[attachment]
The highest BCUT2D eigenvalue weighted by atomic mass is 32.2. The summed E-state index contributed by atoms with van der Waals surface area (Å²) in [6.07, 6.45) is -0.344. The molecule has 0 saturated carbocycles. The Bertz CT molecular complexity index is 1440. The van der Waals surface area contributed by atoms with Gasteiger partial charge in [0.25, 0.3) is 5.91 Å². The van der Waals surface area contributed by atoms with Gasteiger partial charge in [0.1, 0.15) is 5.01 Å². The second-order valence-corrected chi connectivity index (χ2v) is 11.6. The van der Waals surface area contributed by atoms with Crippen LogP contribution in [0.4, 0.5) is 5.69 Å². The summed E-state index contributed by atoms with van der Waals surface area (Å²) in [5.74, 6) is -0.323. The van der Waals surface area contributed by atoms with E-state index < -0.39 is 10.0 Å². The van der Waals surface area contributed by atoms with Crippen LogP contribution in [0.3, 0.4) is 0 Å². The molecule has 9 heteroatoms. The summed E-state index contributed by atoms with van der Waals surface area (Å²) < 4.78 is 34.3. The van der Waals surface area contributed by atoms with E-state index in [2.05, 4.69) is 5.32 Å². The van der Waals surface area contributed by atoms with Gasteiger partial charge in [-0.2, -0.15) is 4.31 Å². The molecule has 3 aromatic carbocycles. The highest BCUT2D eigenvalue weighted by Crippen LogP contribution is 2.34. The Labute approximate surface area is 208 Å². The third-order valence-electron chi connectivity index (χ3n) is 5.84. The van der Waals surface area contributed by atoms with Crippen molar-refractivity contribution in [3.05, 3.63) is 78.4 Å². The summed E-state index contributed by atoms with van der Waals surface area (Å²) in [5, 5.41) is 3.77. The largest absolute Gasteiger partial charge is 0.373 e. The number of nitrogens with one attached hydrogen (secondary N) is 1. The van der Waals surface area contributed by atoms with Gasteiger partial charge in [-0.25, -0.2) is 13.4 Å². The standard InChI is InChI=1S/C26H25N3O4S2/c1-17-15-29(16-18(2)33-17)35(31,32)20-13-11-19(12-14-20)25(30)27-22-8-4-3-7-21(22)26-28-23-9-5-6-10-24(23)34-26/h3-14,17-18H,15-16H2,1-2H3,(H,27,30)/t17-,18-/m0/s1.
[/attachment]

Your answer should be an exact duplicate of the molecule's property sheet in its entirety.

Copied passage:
The highest BCUT2D eigenvalue weighted by atomic mass is 32.2. The summed E-state index contributed by atoms with van der Waals surface area (Å²) in [6.07, 6.45) is -0.344. The molecule has 0 saturated carbocycles. The Bertz CT molecular complexity index is 1440. The van der Waals surface area contributed by atoms with Gasteiger partial charge in [0.25, 0.3) is 5.91 Å². The van der Waals surface area contributed by atoms with Gasteiger partial charge in [0.1, 0.15) is 5.01 Å². The second-order valence-corrected chi connectivity index (χ2v) is 11.6. The van der Waals surface area contributed by atoms with Crippen LogP contribution in [0.4, 0.5) is 5.69 Å². The summed E-state index contributed by atoms with van der Waals surface area (Å²) in [5.74, 6) is -0.323. The van der Waals surface area contributed by atoms with E-state index < -0.39 is 10.0 Å². The van der Waals surface area contributed by atoms with Crippen LogP contribution in [0.3, 0.4) is 0 Å². The molecule has 9 heteroatoms. The summed E-state index contributed by atoms with van der Waals surface area (Å²) < 4.78 is 34.3. The van der Waals surface area contributed by atoms with E-state index in [2.05, 4.69) is 5.32 Å². The van der Waals surface area contributed by atoms with Gasteiger partial charge in [-0.2, -0.15) is 4.31 Å². The molecule has 3 aromatic carbocycles. The highest BCUT2D eigenvalue weighted by Crippen LogP contribution is 2.34. The Labute approximate surface area is 208 Å². The third-order valence-electron chi connectivity index (χ3n) is 5.84. The van der Waals surface area contributed by atoms with Crippen molar-refractivity contribution in [3.05, 3.63) is 78.4 Å². The summed E-state index contributed by atoms with van der Waals surface area (Å²) in [5, 5.41) is 3.77. The largest absolute Gasteiger partial charge is 0.373 e. The number of nitrogens with one attached hydrogen (secondary N) is 1. The van der Waals surface area contributed by atoms with Gasteiger partial charge in [-0.25, -0.2) is 13.4 Å². The standard InChI is InChI=1S/C26H25N3O4S2/c1-17-15-29(16-18(2)33-17)35(31,32)20-13-11-19(12-14-20)25(30)27-22-8-4-3-7-21(22)26-28-23-9-5-6-10-24(23)34-26/h3-14,17-18H,15-16H2,1-2H3,(H,27,30)/t17-,18-/m0/s1.